A new construction project next to an American icon is a big site planning challenge. See how construction professionals can use Nearmap’s high-resolution PhotoMaps™ of projects like this to survey and monitor progress with confidence.
In 1957, Elvis Presley purchased a property called Graceland Farms. The site included a colonial revival mansion in an oak grove and several acres of land. At the time of that purchase, Graceland Farms was miles away from Memphis’s urban core, in what was then a rural area. This location suited Elvis very well, as he was trying to get away from the attention of fans and paparazzi who had gotten in the habit of hanging outside his first home in Memphis.
Fast forward a few decades and Graceland Mansion is now listed on the National Register of Historic Places and was declared a National Historic Landmark. It is also one of the most-visited private homes in America, with over 700,000 visitors at its peak, including heads of state, rock stars and celebrities of all kind.
In spite of its high profile, a visit to Graceland has been up to now, a quaint experience. First, there’s the location. While no longer in a rural area, it's still far from downtown in what is now suburbia. Accommodation options are limited, with the equally quaint and kitschy Heartbreak Hotel fulfilling that need, and there are few shopping and dining options.
Transforming a Legend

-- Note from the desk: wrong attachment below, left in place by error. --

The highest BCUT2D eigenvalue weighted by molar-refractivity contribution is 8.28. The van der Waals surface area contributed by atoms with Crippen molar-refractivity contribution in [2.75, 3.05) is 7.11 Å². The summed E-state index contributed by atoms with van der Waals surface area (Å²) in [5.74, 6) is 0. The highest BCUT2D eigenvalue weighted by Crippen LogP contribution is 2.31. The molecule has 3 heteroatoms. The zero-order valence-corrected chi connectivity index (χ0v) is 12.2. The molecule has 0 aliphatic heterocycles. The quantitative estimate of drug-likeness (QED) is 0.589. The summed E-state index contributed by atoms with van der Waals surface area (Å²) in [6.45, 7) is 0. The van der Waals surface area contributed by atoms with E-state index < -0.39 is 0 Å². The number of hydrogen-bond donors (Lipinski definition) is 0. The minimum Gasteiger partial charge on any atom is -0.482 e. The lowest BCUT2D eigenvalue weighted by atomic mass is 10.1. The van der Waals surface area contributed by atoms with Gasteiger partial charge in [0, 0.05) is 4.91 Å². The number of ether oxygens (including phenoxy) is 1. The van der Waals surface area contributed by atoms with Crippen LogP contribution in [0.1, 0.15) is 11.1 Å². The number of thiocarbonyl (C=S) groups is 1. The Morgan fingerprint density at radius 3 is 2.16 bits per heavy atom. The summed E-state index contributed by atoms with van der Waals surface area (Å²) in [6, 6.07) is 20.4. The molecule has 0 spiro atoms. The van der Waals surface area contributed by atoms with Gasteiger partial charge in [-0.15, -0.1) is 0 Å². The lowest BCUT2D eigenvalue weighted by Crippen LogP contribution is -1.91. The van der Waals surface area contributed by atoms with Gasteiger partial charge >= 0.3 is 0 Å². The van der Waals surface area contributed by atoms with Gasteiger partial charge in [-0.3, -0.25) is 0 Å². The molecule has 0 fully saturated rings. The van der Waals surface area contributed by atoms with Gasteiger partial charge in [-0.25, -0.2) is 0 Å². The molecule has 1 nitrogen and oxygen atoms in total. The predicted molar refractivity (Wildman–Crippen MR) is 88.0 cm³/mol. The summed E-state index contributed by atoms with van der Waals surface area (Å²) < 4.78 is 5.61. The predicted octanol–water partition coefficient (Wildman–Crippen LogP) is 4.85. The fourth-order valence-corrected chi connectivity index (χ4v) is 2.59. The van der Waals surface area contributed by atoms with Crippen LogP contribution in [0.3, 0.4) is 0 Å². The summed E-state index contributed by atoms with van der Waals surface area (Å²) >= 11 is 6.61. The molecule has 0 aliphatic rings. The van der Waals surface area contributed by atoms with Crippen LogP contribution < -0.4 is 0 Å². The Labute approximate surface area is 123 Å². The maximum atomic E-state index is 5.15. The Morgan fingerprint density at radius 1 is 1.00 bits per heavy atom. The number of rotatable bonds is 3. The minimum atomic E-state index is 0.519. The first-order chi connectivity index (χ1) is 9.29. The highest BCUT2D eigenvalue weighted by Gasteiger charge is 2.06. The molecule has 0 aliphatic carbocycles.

All that quaintness and kitsch is set to change now that a $6.8 million construction permit has been filed with the City of Memphis by a contractor. The permit will pave the way for a 46-acre development across the road from Graceland mansion. It will include display areas for Elvis’s two private jets, two restaurants, a sound stage, retail stores, an “Elvis the Entertainer” museum, parking and greatly improved landscaping. In a nutshell, kitsch is out and Las Vegas style entertainment is in. Elvis has indeed made a building.
The crowning achievement of the new Graceland expansion project is the new 450 room resort hotel, already in the final stages of construction in a lot next to Graceland mansion along Elvis Presley Boulevard.
The new $75 million Elvis Hotel & Resort (a.k.a The Guest House at Graceland) will be Memphis’s third largest hotel, and the biggest built in the city since the Convention Center Hotel opened in 1984.
The new resort will be one of a kind, and will provide millions of future visitors with world class entertainment, hospitality and non-stop everything Elvis.
Projects like this are a huge site planning challenge for local City Governments and for the construction firms that undertake them. A large worksite in the middle of a residential area requires multiple planning permits and studies, and organizing the day-to-day logistics of such a big worksite is a challenge in itself.
Fortunately, City Governments and construction firms now have access to advanced site planning tools like Nearmap. With Nearmap, city assessors can inspect the site remotely and run impact reports with Nearmap’s ArcGIS compatibility. Then, during construction itself, site managers can keep track of progress with Nearmap’s timeline tools. In addition, Nearmap's aerial maps are up to six times more detailed than satellite imagery. Therefore, managers can examine every inch of their work site at a resolution of 2.8 inches or better.